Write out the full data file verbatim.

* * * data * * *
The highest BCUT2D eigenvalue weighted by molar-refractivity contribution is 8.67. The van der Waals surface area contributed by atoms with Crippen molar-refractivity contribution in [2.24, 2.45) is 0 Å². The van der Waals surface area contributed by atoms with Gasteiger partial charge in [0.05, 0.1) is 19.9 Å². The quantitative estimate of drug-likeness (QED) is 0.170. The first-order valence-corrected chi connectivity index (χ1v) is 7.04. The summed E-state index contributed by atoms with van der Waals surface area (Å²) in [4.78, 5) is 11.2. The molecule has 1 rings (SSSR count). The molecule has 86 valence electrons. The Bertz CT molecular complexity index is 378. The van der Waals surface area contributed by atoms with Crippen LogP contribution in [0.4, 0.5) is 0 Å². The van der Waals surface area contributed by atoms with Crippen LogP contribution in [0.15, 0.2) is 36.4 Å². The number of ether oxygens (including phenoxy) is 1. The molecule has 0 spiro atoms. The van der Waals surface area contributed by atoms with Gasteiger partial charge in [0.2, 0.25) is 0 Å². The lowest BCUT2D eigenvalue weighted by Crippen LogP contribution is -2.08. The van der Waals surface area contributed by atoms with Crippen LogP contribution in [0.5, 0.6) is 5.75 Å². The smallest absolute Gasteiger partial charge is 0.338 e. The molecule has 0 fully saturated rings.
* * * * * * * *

The highest BCUT2D eigenvalue weighted by molar-refractivity contribution is 8.67. The van der Waals surface area contributed by atoms with Crippen molar-refractivity contribution in [2.24, 2.45) is 0 Å². The van der Waals surface area contributed by atoms with Gasteiger partial charge in [0.05, 0.1) is 19.9 Å². The quantitative estimate of drug-likeness (QED) is 0.170. The first-order valence-corrected chi connectivity index (χ1v) is 7.04. The summed E-state index contributed by atoms with van der Waals surface area (Å²) in [4.78, 5) is 11.2. The molecule has 1 rings (SSSR count). The molecule has 86 valence electrons. The Bertz CT molecular complexity index is 378. The van der Waals surface area contributed by atoms with Crippen LogP contribution in [0.4, 0.5) is 0 Å². The van der Waals surface area contributed by atoms with Crippen LogP contribution in [0.15, 0.2) is 36.4 Å². The number of ether oxygens (including phenoxy) is 1. The molecule has 0 spiro atoms. The van der Waals surface area contributed by atoms with Gasteiger partial charge in [0.2, 0.25) is 0 Å². The lowest BCUT2D eigenvalue weighted by Crippen LogP contribution is -2.08. The van der Waals surface area contributed by atoms with Crippen LogP contribution in [0.5, 0.6) is 5.75 Å². The smallest absolute Gasteiger partial charge is 0.338 e. The molecule has 0 fully saturated rings.